No one wants to hear their drains gurgling or sucking, and trust us, no one wants to clean sewer lines! However, it may be necessary if initial attempts to clear the blockage are unsuccessful.

 

Rattling

Pipes that are suspended behind the walls and in the ceilings and floors must be fastened securely. If a fastener loses its holding power, water might move erratically through the pipe, which can cause it to rattle.

Securing a pipe to keep it from rattling can be difficult if you are unsure where the noisy water pipes are located. A plumber can help you minimize the amount of demolition needed to locate the source of the sound.

 

Dealing with noisy water pipes in your home? Get a professional to take a look!

Talk to Custom Plumbing of Arizona today if you are tired of listening to your plumbing.

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If you’ve read our first post on how to avoid buying a home with plumbing problems, you’re in luck. This is our follow-up article on how to avoid plumbing problems after buying a house. As with anything, prevention and inspection are key to avoiding mishaps. Don’t get stuck in a home with expensive plumbing repairs—follow these tips first.

 

Plumbing Problems After Buying a House: 3 Tips

 

  1. Check the Water Meter to Find Leaks

If the home you wish to buy is equipped with a water meter, checking the reading is a good way to look for leaks. In Arizona, most homes have their water meter located outside. Your first step is to turn off all of the faucets in the home. At this point, your water meter should be still—this is an indication that no water is actively running inside of the home.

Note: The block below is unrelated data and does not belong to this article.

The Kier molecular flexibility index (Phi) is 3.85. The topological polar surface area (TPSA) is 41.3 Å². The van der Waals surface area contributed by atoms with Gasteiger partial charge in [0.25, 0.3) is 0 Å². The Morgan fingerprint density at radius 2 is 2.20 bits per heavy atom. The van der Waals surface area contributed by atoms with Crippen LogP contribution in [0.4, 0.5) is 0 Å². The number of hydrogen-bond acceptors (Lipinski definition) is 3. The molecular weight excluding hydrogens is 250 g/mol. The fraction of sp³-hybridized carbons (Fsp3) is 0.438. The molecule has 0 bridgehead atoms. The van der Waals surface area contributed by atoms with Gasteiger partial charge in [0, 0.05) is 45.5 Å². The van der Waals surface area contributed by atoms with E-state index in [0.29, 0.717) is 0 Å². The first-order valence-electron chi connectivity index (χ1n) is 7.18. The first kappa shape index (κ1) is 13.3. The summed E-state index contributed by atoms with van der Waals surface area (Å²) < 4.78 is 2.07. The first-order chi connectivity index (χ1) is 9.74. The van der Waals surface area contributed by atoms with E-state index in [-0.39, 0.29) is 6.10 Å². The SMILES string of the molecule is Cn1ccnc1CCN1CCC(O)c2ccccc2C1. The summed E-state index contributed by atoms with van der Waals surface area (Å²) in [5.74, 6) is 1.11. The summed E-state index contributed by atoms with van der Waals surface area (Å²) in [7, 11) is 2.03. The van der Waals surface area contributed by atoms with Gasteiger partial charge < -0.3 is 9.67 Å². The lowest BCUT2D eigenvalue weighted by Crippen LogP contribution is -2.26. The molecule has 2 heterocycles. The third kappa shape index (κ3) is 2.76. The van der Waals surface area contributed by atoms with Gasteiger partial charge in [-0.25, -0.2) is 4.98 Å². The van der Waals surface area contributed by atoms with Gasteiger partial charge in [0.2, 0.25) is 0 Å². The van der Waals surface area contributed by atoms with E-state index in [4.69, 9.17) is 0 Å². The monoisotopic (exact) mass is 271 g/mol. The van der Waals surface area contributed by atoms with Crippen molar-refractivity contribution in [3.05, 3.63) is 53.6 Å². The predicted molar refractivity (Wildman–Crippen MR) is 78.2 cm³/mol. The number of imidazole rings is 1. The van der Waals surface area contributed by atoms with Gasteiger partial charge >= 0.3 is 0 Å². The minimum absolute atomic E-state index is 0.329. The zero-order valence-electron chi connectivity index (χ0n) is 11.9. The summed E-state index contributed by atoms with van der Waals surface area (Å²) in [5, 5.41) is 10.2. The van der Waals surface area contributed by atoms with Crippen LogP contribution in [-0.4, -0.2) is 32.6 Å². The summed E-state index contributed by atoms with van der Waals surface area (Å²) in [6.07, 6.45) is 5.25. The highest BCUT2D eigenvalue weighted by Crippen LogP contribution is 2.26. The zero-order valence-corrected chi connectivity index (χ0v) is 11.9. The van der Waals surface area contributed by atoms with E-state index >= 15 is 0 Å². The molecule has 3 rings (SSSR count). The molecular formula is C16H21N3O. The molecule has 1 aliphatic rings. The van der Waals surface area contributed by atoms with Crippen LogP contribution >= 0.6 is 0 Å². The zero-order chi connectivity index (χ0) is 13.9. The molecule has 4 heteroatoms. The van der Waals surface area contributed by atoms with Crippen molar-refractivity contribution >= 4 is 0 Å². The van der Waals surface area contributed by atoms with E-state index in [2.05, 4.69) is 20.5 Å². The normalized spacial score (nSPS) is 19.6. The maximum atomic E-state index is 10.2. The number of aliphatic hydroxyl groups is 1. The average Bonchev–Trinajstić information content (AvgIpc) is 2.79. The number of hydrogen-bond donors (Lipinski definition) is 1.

But if you notice that the water meter is still moving, that could be a sign of a leak. While you should get a plumbing inspection in any case, this is definitely a situation to call a plumber for leak detection. Be sure that the seller resolves any leaks before you settle into a new home.

 

  1. Check the Shut-off Valve

There’s no universal location for a home’s shut-off valve, but you might find it in a few different places. Does the house have a basement or underground space? Check these areas first.

Is the home built on a slab? Go ahead and inspect the garage or water heater area for signs of the valve.

If you’ve looked in every feasible location inside of your home but don’t find it, you will need to look outside. Check near any outside faucets. This is an especially common location for warm climates like those of Arizona since we don’t often have to worry about frozen pipes.